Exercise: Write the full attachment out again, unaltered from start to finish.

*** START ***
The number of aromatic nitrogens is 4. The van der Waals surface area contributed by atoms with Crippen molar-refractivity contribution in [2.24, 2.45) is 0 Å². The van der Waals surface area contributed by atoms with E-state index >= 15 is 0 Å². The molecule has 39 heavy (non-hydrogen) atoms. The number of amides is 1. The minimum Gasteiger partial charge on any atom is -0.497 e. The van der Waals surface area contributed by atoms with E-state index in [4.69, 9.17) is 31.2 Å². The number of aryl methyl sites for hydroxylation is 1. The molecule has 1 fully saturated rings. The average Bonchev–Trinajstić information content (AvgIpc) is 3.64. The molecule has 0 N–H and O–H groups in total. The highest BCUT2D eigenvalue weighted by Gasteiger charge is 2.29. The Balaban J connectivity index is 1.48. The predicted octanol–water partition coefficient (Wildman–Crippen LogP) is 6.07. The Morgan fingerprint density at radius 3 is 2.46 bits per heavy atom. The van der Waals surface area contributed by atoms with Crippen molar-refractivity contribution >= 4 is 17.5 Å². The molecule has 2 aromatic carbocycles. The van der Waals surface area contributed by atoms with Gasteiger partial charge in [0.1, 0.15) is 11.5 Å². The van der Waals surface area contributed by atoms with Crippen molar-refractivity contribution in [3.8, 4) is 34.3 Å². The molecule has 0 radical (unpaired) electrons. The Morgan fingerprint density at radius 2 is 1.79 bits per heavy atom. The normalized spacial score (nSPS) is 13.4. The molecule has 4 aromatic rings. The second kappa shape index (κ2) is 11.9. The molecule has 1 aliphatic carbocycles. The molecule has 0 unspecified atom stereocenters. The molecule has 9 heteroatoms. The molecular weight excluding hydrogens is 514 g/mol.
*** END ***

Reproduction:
The number of aromatic nitrogens is 4. The van der Waals surface area contributed by atoms with Crippen molar-refractivity contribution in [2.24, 2.45) is 0 Å². The van der Waals surface area contributed by atoms with E-state index >= 15 is 0 Å². The molecule has 39 heavy (non-hydrogen) atoms. The number of amides is 1. The minimum Gasteiger partial charge on any atom is -0.497 e. The van der Waals surface area contributed by atoms with E-state index in [4.69, 9.17) is 31.2 Å². The number of aryl methyl sites for hydroxylation is 1. The molecule has 1 fully saturated rings. The average Bonchev–Trinajstić information content (AvgIpc) is 3.64. The molecule has 0 N–H and O–H groups in total. The highest BCUT2D eigenvalue weighted by Gasteiger charge is 2.29. The Balaban J connectivity index is 1.48. The predicted octanol–water partition coefficient (Wildman–Crippen LogP) is 6.07. The Morgan fingerprint density at radius 3 is 2.46 bits per heavy atom. The van der Waals surface area contributed by atoms with Crippen molar-refractivity contribution >= 4 is 17.5 Å². The molecule has 2 aromatic carbocycles. The van der Waals surface area contributed by atoms with Gasteiger partial charge in [0.1, 0.15) is 11.5 Å². The van der Waals surface area contributed by atoms with Crippen molar-refractivity contribution in [3.8, 4) is 34.3 Å². The molecule has 0 radical (unpaired) electrons. The Morgan fingerprint density at radius 2 is 1.79 bits per heavy atom. The normalized spacial score (nSPS) is 13.4. The molecule has 4 aromatic rings. The second kappa shape index (κ2) is 11.9. The molecule has 1 aliphatic carbocycles. The molecule has 0 unspecified atom stereocenters. The molecule has 9 heteroatoms. The molecular weight excluding hydrogens is 514 g/mol.